“In January 2010, numerous homeowners in San Antonio, Texas, stood baffled in front of their closed garage doors. They wanted to drive to work or head off to do their grocery shopping, but their garage door openers had gone dead, leaving them stranded. No matter how many times they pressed the buttons, the doors didn’t budge.”
And yes, it turned out that the NSA’s radio antennas from their San Antonio office were screwing with the garage door openers. According to @EmptyWheel, these two sets of documents (one from Applebaum, the other from the Shadow Brokers) are the only ones that have been leaked so far from this particular TAO unit suggesting that it’s possible the source worked at the NSA’s Texas facility. It also suggests that Applebaum and the Shadow Brokers had the same source. Again, it suggests, it does not prove.
Days after the Shadow Brokers’ first release, The Intercept published a story confirming that what they had was the real deal based on Snowden documents. “A never-before-published NSA manual makes it clear that malware released by a hacker group this week came from the spy agency,” wrote Sam Biddle. More:
“The evidence that ties the ShadowBrokers dump to the NSA comes in an agency manual for implanting malware, classified top secret, provided by Snowden, and not previously available to the public. The draft manual instructs NSA operators to track their use of one malware program using a specific 16-character string, “ace02468bdf13579.” That exact same string appears throughout the ShadowBrokers leak in code associated with the same program, SECONDDATE.”
Honestly, most of this Intercept article is way above my pay grade but I thought it was important to note that Snowden’s cache also confirmed the Shadow Brokers’ leaks.
Merkel Tasking Report and XKEYSCORE Rules
According to Bruce Scheier, an American cryptographer and computer security specialist, he believes that the same source who leaked the ANT catalog also leaked the Merkel tasking record and XKEYSCORE rules in 2014, the latter of which was also first published by Applebaum, causing additional speculation that the source for the three leaks was leaking directly to him. Also see Electrospaces.net’s, “Leaked Documents That Were Not Attributed To Snowden.”
As I mentioned earlier, on August 15, 2016, WikiLeaks acknowledged the Shadow Brokers’ leaks stating, “We had already obtained the archive of NSA cyber weapons released earlier today and will release our own pristine copy in due course.” And so it would seem, based on circumstantial evidence and what experts like Snowden concluded, there’s a good chance that WikiLeaks used the Russians, or at least the same source as the Russians, for Vault 7. I’m not saying they did (and I’m not saying they didn’t), I’m simply trying to incorporate Russian hysteria into this scenario. Going further down the rabbit hole…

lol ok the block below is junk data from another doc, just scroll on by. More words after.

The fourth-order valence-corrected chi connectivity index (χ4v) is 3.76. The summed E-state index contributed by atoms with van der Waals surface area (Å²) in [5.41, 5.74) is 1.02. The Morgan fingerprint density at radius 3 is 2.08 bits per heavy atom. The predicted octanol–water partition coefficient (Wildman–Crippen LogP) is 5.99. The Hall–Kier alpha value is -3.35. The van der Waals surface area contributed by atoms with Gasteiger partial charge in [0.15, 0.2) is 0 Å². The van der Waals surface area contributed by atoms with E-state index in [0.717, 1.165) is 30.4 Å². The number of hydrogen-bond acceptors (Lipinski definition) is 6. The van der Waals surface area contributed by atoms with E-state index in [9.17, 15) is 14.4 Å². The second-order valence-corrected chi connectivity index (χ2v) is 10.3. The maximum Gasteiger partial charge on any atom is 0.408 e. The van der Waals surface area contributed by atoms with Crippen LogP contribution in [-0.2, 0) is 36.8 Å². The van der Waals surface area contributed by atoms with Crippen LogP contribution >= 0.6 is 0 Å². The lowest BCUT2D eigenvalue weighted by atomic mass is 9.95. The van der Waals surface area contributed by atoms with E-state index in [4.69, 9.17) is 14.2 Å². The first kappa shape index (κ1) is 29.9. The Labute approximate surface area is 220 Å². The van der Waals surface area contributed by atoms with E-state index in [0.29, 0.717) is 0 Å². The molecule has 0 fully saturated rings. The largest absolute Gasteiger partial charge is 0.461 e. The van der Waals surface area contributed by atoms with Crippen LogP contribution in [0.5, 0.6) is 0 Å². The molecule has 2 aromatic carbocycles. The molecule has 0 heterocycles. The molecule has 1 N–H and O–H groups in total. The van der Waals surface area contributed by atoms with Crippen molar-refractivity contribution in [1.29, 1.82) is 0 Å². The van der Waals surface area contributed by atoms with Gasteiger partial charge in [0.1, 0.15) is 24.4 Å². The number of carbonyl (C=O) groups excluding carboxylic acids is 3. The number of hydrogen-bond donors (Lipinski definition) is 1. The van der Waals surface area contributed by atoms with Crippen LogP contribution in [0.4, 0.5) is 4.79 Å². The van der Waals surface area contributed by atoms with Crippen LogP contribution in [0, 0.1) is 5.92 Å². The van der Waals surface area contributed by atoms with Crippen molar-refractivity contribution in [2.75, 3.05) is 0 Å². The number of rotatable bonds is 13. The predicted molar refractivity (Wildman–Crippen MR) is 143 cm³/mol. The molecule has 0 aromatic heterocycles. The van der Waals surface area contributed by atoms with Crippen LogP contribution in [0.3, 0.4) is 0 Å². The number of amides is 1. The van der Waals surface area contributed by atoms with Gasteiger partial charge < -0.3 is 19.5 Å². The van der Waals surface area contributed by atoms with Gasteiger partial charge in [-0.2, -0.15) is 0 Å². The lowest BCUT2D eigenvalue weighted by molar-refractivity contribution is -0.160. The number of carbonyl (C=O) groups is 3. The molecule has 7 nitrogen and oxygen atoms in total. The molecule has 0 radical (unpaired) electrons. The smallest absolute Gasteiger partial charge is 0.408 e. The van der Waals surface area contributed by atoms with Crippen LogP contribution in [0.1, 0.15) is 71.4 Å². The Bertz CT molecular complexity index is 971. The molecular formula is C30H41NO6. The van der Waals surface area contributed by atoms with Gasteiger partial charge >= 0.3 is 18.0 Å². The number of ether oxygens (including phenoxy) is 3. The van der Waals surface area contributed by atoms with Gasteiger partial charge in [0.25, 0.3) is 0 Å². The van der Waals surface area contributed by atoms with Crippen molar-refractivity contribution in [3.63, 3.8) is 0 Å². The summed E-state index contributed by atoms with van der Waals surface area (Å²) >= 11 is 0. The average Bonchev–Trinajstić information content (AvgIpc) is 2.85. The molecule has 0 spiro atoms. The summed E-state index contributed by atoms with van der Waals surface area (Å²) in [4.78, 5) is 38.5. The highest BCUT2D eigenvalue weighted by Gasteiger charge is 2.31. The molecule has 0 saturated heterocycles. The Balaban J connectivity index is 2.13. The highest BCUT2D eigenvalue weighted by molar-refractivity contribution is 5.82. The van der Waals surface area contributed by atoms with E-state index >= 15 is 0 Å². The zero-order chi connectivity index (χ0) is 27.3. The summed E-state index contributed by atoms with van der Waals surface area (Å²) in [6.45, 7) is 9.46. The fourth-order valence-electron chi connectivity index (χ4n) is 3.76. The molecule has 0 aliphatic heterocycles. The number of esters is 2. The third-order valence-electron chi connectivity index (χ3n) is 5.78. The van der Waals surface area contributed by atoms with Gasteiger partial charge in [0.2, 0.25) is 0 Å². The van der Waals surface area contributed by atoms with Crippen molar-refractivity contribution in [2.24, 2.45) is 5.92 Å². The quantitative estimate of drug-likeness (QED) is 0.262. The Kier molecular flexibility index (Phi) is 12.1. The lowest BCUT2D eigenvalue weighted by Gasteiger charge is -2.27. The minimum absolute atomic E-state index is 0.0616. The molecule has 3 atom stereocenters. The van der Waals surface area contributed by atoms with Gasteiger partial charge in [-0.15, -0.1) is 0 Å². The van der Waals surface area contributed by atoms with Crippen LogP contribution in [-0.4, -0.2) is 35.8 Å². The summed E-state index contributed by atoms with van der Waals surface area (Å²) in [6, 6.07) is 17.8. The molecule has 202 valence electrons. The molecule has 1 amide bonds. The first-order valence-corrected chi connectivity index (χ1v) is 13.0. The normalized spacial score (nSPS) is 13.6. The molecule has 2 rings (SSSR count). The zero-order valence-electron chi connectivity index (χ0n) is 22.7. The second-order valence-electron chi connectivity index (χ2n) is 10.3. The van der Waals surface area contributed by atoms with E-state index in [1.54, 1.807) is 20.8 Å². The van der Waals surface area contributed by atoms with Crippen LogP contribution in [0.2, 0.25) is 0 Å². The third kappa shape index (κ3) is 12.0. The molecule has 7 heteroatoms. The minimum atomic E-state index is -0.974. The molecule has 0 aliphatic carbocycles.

On February 23, 2016, eight months before the 2016 election, WikiLeaks released something called “NSA Tasking & Reporting: EU, Italy, UN,” with a headline that read, “NSA Targets World Leaders for US Geopolitical Interests.” The source for the document is unknown but there has been speculation that this also came from the same source as the ANT catalog, Merkel Tasking Report, and the XKEYSCORE rules. In other words, possibly from Applebaum’s 2013 source.
Although it appeared in January 2017 that the ShadowBrokers were closing up shop when they started deleting their online presence, they returned in April 2017 to post their last message to Trump and the link and password to their 2016 data dump. This last dump included several names buried in the metadata, one of which worked for the NSA, and a “list of allies’ civil infrastructure [e.g. universities] unlawfully hacked by the NSA.”
A few days later they released EternalBlue and what I find fascinating in all of this is that Guccifer 2 and DCLeaks never spoiled any of WikiLeaks’ upcoming publications, nor did the Shadow Brokers. The Shadow Brokers disappeared in January 2017, WikiLeaks started publishing Vault 7 in March, and when they returned in April giving up the keys to their kingdom, none of the Shadow Brokers’ documents overlapped with Vault 7. As for WikiLeaks’ announcement that they would release “a pristine copy” of what the Shadow Brokers’ published, they never did.
Recently it was reported that Chinese hackers were in possession of Tao weapons and that two of the exploits dated back to 2013. According to zdnet.com, “Jian [cloned software used by the NSA’s Equation Group that Chinese hackers utilized between 2014-2017] exposed a module containing 4 escalation exploits that were part of DanderSpritz post-exploitation framework.” I have no idea what any of that means but what I do know is that DanderSpritz was mentioned in the ANT catalog. It was also disclosed by the Shadow Brokers.
This is an Op-ed article. The information contained in this post is for general information purposes only. While we endeavor to keep the information up to date and correct, we make no representations or warranties of any kind, express or implied, about the completeness, accuracy, reliability, suitability or availability with respect to the website or the information contained on the post for any purpose. The owner of this blog makes no representations as to the accuracy or completeness of any information on this site or found by following any link on this site.
The views or opinions represented in this blog do not represent those of people, institutions or organizations that the owner may or may not be associated with in professional or personal capacity, unless explicitly stated. Any views or opinions are not intended to malign any religion, ethnic group, club, organization, company, or individual.
The owner will not be liable for any errors or omissions in this information nor for the availability of this information. The owner will not be liable for any losses, injuries, or damages from the display or use of this information.